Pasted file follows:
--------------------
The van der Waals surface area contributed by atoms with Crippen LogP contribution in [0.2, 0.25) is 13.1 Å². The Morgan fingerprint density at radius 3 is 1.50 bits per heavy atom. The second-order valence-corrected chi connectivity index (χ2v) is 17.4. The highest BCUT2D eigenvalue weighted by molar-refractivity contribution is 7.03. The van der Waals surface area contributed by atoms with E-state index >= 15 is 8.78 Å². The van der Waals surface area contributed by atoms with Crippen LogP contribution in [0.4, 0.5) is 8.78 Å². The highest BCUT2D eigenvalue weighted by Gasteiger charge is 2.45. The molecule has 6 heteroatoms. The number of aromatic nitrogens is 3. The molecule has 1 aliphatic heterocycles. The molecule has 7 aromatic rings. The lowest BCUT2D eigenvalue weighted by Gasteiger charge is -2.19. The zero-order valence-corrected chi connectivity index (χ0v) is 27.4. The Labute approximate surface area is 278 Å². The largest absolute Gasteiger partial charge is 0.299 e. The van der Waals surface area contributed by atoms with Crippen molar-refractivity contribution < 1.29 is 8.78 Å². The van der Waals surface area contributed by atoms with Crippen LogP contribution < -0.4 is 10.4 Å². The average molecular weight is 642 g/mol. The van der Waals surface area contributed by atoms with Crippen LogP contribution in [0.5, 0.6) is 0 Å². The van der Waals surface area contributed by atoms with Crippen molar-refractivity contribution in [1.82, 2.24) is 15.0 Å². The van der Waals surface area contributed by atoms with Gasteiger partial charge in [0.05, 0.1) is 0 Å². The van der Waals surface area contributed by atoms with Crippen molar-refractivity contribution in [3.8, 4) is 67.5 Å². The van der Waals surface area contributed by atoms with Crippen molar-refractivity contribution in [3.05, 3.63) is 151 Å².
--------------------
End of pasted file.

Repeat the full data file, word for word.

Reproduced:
The van der Waals surface area contributed by atoms with Crippen LogP contribution in [0.2, 0.25) is 13.1 Å². The Morgan fingerprint density at radius 3 is 1.50 bits per heavy atom. The second-order valence-corrected chi connectivity index (χ2v) is 17.4. The highest BCUT2D eigenvalue weighted by molar-refractivity contribution is 7.03. The van der Waals surface area contributed by atoms with E-state index >= 15 is 8.78 Å². The van der Waals surface area contributed by atoms with Crippen LogP contribution in [0.4, 0.5) is 8.78 Å². The highest BCUT2D eigenvalue weighted by Gasteiger charge is 2.45. The molecule has 6 heteroatoms. The number of aromatic nitrogens is 3. The molecule has 1 aliphatic heterocycles. The molecule has 7 aromatic rings. The lowest BCUT2D eigenvalue weighted by Gasteiger charge is -2.19. The zero-order valence-corrected chi connectivity index (χ0v) is 27.4. The Labute approximate surface area is 278 Å². The largest absolute Gasteiger partial charge is 0.299 e. The van der Waals surface area contributed by atoms with Crippen molar-refractivity contribution < 1.29 is 8.78 Å². The van der Waals surface area contributed by atoms with Crippen LogP contribution < -0.4 is 10.4 Å². The average molecular weight is 642 g/mol. The van der Waals surface area contributed by atoms with Crippen LogP contribution in [0.5, 0.6) is 0 Å². The van der Waals surface area contributed by atoms with Crippen molar-refractivity contribution in [1.82, 2.24) is 15.0 Å². The van der Waals surface area contributed by atoms with Gasteiger partial charge in [0.05, 0.1) is 0 Å². The van der Waals surface area contributed by atoms with Crippen molar-refractivity contribution in [3.8, 4) is 67.5 Å². The van der Waals surface area contributed by atoms with Crippen molar-refractivity contribution in [3.05, 3.63) is 151 Å².